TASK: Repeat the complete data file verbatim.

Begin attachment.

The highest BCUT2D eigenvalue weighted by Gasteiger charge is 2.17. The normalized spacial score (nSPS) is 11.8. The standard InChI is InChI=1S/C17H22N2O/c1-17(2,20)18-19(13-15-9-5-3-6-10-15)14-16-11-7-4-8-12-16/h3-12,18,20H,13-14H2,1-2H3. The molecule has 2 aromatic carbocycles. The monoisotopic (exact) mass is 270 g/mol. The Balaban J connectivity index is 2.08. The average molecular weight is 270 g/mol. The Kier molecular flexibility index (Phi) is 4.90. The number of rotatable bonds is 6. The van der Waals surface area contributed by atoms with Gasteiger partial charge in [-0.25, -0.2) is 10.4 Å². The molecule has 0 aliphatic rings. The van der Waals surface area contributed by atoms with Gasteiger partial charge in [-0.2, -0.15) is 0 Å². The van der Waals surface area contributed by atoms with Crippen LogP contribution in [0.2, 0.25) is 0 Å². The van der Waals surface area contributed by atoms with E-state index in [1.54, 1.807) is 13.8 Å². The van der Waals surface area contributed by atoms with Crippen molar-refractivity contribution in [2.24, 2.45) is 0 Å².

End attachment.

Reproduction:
The highest BCUT2D eigenvalue weighted by Gasteiger charge is 2.17. The normalized spacial score (nSPS) is 11.8. The standard InChI is InChI=1S/C17H22N2O/c1-17(2,20)18-19(13-15-9-5-3-6-10-15)14-16-11-7-4-8-12-16/h3-12,18,20H,13-14H2,1-2H3. The molecule has 2 aromatic carbocycles. The monoisotopic (exact) mass is 270 g/mol. The Balaban J connectivity index is 2.08. The average molecular weight is 270 g/mol. The Kier molecular flexibility index (Phi) is 4.90. The number of rotatable bonds is 6. The van der Waals surface area contributed by atoms with Gasteiger partial charge in [-0.25, -0.2) is 10.4 Å². The molecule has 0 aliphatic rings. The van der Waals surface area contributed by atoms with Gasteiger partial charge in [-0.2, -0.15) is 0 Å². The van der Waals surface area contributed by atoms with Crippen LogP contribution in [0.2, 0.25) is 0 Å². The van der Waals surface area contributed by atoms with E-state index in [1.54, 1.807) is 13.8 Å². The van der Waals surface area contributed by atoms with Crippen molar-refractivity contribution in [2.24, 2.45) is 0 Å².